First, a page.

Because my life is pretty much all work and no sleep right now, it’s time for a story.
Here’s another one from the Israel collection.
It was October 2009, and I’d been in Israel for a few months. During that time, my Hebrew improved somewhat and I also joined a small gym on Emek Refaim. I found out after several weeks though that another gym in town, Body and Soul, in Talpiot, was offering some more discounted memberships, albeit being a little further. I expressed interest, as well as some other people in the program, and someone submitted our names and phone numbers to the gym. A few days later, I get a call from an unknown number. I pick up the phone and I hear this.
“Hi. This is Shiran. Would you like to be my friend?”
Um…I guess so? I don’t really know how to answer when someone introduces themselves like that to me on the phone. Here’s how the next part of the convo went.
SHIRAN: Hi, my name is Shiran, would you like to be my friend?
ME: Um…sure, yeah…do you have any other friends?
ME: (in a kind of sad voice) Awww…
ME: Are you sure you don’t have any friends?
SHIRAN: Yes. No. I don’t know.
ME: (silence) …I’m so sorry. That’s really sad. I’ll be your friend, but…how did you get this number?
SHIRAN: I am calling from Body and Soul Gym. Would you like to be a friend of the gym?
ME: (ding!) Ohhhhh, you mean a member of the gym?
SHIRAN: I don’t know.
ME: Ohhh, dear, that’s something very different.
ME: (in Hebrew) Is Hebrew better? I speak Hebrew.
SHIRAN: (In Hebrew) Yes. Would you like to be khaver kheder kosher (חבר חדר כושר)?
ME: (in Hebrew) Ohhhh, now I get it. Yes, I would, thank you.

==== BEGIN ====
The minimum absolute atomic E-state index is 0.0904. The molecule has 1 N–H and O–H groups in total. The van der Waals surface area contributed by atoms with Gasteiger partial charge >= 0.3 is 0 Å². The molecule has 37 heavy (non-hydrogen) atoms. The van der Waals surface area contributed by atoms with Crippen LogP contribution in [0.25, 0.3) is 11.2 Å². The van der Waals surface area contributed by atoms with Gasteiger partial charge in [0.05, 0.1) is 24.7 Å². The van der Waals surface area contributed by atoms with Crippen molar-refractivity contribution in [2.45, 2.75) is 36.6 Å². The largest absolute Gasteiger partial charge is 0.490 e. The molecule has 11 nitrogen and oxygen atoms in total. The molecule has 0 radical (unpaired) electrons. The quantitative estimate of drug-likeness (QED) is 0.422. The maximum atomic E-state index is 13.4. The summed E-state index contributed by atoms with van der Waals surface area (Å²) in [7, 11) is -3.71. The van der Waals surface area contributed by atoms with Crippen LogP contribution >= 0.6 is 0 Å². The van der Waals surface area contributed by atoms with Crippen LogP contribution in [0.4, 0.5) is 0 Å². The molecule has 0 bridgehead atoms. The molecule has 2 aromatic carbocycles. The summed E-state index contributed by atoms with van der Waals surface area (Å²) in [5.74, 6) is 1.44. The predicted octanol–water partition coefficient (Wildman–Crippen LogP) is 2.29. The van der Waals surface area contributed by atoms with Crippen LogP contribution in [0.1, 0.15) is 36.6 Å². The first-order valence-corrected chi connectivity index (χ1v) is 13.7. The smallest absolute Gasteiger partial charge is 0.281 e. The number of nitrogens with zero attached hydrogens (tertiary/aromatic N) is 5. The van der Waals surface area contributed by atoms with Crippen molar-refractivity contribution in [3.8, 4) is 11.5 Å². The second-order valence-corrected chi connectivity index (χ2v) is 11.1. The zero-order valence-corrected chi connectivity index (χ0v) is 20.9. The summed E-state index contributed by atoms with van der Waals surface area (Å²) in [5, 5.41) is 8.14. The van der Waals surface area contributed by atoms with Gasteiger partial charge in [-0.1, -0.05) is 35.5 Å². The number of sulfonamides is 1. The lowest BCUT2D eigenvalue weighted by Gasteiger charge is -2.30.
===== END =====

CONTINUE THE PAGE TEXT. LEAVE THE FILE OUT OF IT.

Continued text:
Here’s the deal: In Hebrew, the word khaver (חבר) means “friend.” That day, I also learned that it means “member.” Same thing in Hebrew; two quite different concepts in English. Shiran must have been either very new or particularly unsuccessful with English-speaking clients, because one would think that someone would have pointed that out to her.
The conversation continued on as normal (as normal as one can get) in Hebrew. After I’d given her all my info for her records, I returned to the beginning of the conversation, and explained in Hebrew as best I could what I thought she had asked me in the beginning and why I was confused. And that I felt sad when she told me that she had no friends, and I laughed. She laughed along with me, saying in English:
SHIRAN: Oh, oh, yes, now I know. Okay.
ME: But you’re okay, right?
SHIRAN: Yes, I am fine.
ME: But you have friends, right?
I mean, yes.
ME: Um, are you sure about that?
SHIRAN: Yes, I think so.
ME: Okay, well, if you ever want to talk, just give me a call, okay?
SHIRAN: Sure. Yes. Okay. Bye.
And that’s how I joined a gym and met possibly the loneliest girl in the world (who, afterwards, I unfortunately never had the pleasure of meeting) all in the same day.
Or the most confused.
Either way, Shiran, this one’s just for you.
Oh, and if anyone is ever in the general vicinity of Jerusalem and can make a quick trip into Talpiot (just take the 22/22a from Central Bus Station to Bak’a and walk downhill until you hit Talpiot, or take the line to Givat Pat and walk uphill), stop by the Body and Soul Gym on Hamusachim 5, top floor, find Shiran and give her a hug, because she may or may not have made any new friends in the past four years.